Earnestness can run amok at times and give way to zealotry. Poets Against the War (Thunder Mouth Press) may not be the worst collection of poems I have ever read—competitors abound—but it’s definitely a top contender. It is edited by Sam Hamill, the poet, publisher, and translator who was instrumental last year in torpedoing a White House symposium, sponsored by the First Lady, to which a sampling of American poets had been invited. Hamill declined his invitation, patterning himself on Robert Lowell who refused to attend a similar White House event during the Vietnam War. Hamill’s reasoning seems to have been that if he cannot hope to write like Robert Lowell, he can at least behave as badly. Lowell’s refusal took no great courage and Hamill’s took none. In a gratuitously churlish note he dedicates his anthology “For Laura Bush.”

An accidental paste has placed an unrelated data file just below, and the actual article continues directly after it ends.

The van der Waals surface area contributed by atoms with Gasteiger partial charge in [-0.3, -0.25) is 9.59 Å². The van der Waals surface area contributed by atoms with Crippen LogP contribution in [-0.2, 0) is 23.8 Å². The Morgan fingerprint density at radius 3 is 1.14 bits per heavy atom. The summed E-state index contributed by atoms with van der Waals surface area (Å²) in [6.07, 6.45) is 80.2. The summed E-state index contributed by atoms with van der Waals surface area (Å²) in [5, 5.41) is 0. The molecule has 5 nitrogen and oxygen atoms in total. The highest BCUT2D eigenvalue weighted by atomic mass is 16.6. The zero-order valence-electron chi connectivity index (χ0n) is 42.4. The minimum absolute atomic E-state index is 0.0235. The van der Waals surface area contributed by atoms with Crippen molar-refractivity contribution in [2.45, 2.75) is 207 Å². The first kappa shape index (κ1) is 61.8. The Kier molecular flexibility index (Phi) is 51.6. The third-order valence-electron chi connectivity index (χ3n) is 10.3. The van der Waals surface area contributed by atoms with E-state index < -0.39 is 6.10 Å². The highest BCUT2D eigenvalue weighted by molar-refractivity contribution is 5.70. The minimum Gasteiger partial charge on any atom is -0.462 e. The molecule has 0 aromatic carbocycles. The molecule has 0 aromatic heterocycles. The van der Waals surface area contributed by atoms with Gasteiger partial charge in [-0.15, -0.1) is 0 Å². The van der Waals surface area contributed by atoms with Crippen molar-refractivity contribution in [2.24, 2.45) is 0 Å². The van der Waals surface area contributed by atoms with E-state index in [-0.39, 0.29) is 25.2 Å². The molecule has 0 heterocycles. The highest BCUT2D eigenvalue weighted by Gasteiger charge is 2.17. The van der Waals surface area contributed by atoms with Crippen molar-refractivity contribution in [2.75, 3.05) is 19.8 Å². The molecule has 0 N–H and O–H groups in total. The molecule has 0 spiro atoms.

The present confection is a perfect illustration of André Gide’s dictum that “it is with fine sentiments that bad literature is made.” The collection offers not a single worthwhile poem; the only poems that stick in the mind do so because they are too fatuous to forget. But this is not merely bad poetry. It is bad poetry that positively suppurates self-righteousness. Worse, it is a deeply dishonest book.